In William Godwin’s novel Fleetwood, readers are introduced to a character who is predominantly solitary and is socially inadequate when he is within society. This is due to the fact that he grew up as the only child of a father who was withdrawn from the social world when his mother passed away. Being raised in Merionethshire, he grew up with very little social interaction and instead was raised in nature and, arguably, by the wilderness itself. This plays a significant role in the subsequent events in the novel, as his solitude growing up makes him socially inept, especially in his relationships with women. As this novel is also titled Man of Feeling, readers are able to see how Fleetwood’s journey allows him to discover conventional men of feeling and how his character challenges this idea. Since he grew up in solitude, his journey is drastically different as his character is not aware of how to act in society. It is clear that Fleetwood’s lack of friends while growing up impedes him from having proper social relations, having decent morals and ideal traits to become a proper ‘man of feeling’; his status feeds into his egoism in the sense that he does not realize other individuals have feelings that cannot be read from outer appearance alone.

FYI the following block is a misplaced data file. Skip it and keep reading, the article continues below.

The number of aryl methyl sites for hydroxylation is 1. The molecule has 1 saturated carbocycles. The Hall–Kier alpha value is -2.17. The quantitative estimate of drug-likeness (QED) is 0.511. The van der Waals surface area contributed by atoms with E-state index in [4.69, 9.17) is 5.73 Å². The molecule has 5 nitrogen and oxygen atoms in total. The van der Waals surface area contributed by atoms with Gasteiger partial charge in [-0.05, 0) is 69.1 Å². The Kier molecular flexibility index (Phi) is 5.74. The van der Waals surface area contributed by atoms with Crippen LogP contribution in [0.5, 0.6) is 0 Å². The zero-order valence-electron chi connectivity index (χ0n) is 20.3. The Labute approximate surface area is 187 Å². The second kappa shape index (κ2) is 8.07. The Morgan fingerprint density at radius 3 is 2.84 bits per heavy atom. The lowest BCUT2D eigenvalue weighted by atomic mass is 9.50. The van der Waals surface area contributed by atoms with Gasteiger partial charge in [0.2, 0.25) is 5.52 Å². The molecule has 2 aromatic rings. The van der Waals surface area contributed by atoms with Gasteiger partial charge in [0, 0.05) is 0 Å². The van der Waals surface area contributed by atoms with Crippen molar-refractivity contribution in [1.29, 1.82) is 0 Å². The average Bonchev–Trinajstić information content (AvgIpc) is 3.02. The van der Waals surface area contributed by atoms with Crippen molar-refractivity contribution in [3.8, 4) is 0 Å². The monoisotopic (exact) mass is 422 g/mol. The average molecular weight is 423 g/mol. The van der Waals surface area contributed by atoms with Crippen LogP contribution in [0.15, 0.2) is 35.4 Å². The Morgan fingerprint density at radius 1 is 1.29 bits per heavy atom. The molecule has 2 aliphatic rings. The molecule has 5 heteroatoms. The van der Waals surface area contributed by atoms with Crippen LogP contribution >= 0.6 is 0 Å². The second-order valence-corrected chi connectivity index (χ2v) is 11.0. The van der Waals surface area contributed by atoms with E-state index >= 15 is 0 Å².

In this paper, the focus will be on chapter 11 of volume 2 from pages 229-234. In this chapter, Fleetwood feels incredibly lonely and distant from the world he is discovering. Since the death of his father, his travels have left him feeling empty and lonelier than ever. He even states, “My education and travels had left me a confirmed misanthropist. I have seen nothing of the world but its most unfavourable specimens” (215). After meeting some people from a literary club, he decides to go across the continent to search for a cure for his ennui. Ennui, defined as a “feeling of listlessness and dissatisfaction arising from a lack of excitement” (Dictionary.com), is a feeling that he claims is taking over him, and a feeling that he longs to get rid of. It seems that the experiences he has thus far has made him feel emotionally drained; his encounters with the Countess and Marchioness have left him feeling devoid of happiness. His encounters with society have left him feeling out of place because he simply is not used to being in a social environment, especially when growing up with nature was all he ever really knew. Moreover, his negative experiences in university caused him to distance himself from society even more; he witnessed the bullying of a boy passionate about classical literature who eventually committed suicide and the other students who lacked kindness and sincerity. Even while in university, he did not know how to act as he was new to being in the social world. He grew up in solitude with nature and his father rarely had guests over, thus making him unable to interact with others in a meaningful way. Because he was unaware of how to act in society, he was unable to make the friends that he wishes to make. On page 229, he states, “But what sort of a friend is it whose kindness shall produce a conviction in my mind that I do not stand alone in the world?” He has witnessed a lot of good men – his father, his father’s friend Ruffigny – yet he claims that in his entirety of living he has not met a friend that has made him feel less lonely.